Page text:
Fudai Festival September 9 (Fri.) – October 1 (Sun.), 2023
- Sightseeing Tours
9.29（Fri）｜15：00～ Opening ceremony
15：30～Dashi (float) and mikoshi (portable shrine) procession
9.30（Sat）｜12：00～Gourmet festival and local traditional performing arts stage (in front of Fudai Station)
20：00～Fireworks display (in front of Fudai Station)
10.1（Sun）｜14：00～Dashi (float) and mikoshi (portable shrine) Return
Central Fudai Village
A festival featuring a parade with magnificent and extravagant Furyu-dashi floats unique to the northern region of Iwate Prefecture.
Elaborate floats handcrafted by the Kamigumi team and Shimogumi team will parade through the Village center. (First and last days)
On the middle day, there will be local traditional performing arts presentations, premium stage shows, and a fun lottery draw with luxurious prizes at a special venue in front of the station, as well as a fireworks display.
|12：24||HachinoheーKuji（14:09)||JR Hachinohe line|
Click here for more informationhttps://www.vill.fudai.iwate.jp/kanko/access/index.html
Located on a hillside along National Highway No. 45. The Pacific Ocean stretches out to the east of the building, allowing you to enjoy your meal with a view of Fudai’s blue sea. Iso Ramen is a popular menu item that offers a gentle flavor with ingredients such as scallops, mussels, and locally sourced wakame seaweed. From spring to around Obon (mid-August), the nama uni-don (rice bowl) featuring fresh sea urchin from northern Sanriku is a favorite, with many repeat customers.
104-13 Shirai 19, Fudai Village
Closed | Irregularly
This shrine enshrines deities for abundant fishing, maritime safety, and matchmaking. It is said that Minamotono Yoshitsune, while heading to the Ezo Area (current Hokkaido), spotted a golden u (cormorant) in this area. After praying for maritime safety and long-lasting good fortune in battle for seven days and nights, he received divine guidance and enshrined Unetori Daimyojin. The annual festival takes place on April 8th of the lunar calendar, in which many people involved in the fishing industry along the Sanriku coast visit the main shrine at the summit of Mt. Unetori, and the traditional Unotori Kagura is performed in front of the worship hall.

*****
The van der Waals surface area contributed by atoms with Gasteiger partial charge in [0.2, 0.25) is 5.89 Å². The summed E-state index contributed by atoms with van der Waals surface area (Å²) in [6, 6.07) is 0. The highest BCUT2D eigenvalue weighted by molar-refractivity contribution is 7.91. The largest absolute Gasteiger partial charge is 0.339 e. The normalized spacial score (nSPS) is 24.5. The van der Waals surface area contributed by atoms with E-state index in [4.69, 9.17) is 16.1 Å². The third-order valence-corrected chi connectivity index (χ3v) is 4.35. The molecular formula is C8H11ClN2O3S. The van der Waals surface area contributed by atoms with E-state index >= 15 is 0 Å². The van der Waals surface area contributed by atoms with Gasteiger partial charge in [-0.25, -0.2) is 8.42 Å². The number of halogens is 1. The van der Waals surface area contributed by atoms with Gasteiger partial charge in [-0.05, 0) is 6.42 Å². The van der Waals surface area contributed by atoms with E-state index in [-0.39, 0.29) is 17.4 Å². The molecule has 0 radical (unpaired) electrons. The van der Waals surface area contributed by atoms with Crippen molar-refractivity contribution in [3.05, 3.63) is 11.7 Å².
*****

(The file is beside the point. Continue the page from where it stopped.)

Home to Unedori Shrine in Tono City, famous as a spiritual spot for romantic success. The custom of matchmaking that has been passed down here in which men use their left hand and women use their right hand to tie together the branches of pine trees on the shrine grounds is believed to fulfill one’s wishes. The shrine is also known for its unique “Daidaikichi” omikuji (fortune-telling paper strips), which are quite rare nationwide.
Inquiries: Fudai Village Tourism Association
13-2 Doya 9, Fudai Village
Click here for more information https://www.vill.fudai.iwate.jp/kanko/
fudai Araiso Daiko nokai
Unotori Kagura Preservation Society
The Unotori Kagura is a typical yamabushi (mountain hermit) kagura. It worships shishigashira into which the spirit from Unotori Shrine in Torii, Fudai village entered. It tours villages to pray for a rich haul, a bountiful crop and safety of family from January to March every year. The tour proceeds in Iwate, northbound to Kuji city and southbound to Kamaishi city in alternating years. Local residents host the kagura intimately calling “Unotori sama.” Since this form of the tour is unique and it maintains rare customs, Unotori Kagura is designated as the Intangible Folk Cultural Property by the state in 2015.
Fudai Festival Executive Committee
Sanriku International Arts Festival 2023
-JAPAN CULTURAL EXPO 2.0
Organized by｜Sanriku International Arts Committee, Japan Arts Council, and Agency for Cultural Affairs, Government of Japan
Co-organized by｜Hachinohe City, Hashikami Town, Hirono Town, Kuji City, Noda Village, Fudai Village, Tanohata Village, Iwaizumi Town, Miyako City, Yamada Town, Otsuchi Town, Kamaishi City, Ofunato City, Rikuzentakata City, Sumita Town, Sanriku Railway Co., Ltd., Japan Folk Performing Arts Association, NPO Iwate Arts Support Center, and NPO Japan Contemporary Dance Network
Cooperated by｜NPO Michinoku Trail Club, imajimu LLC, Tohoku Cultural Property Video Research Institute, Minna no Shirushi LLC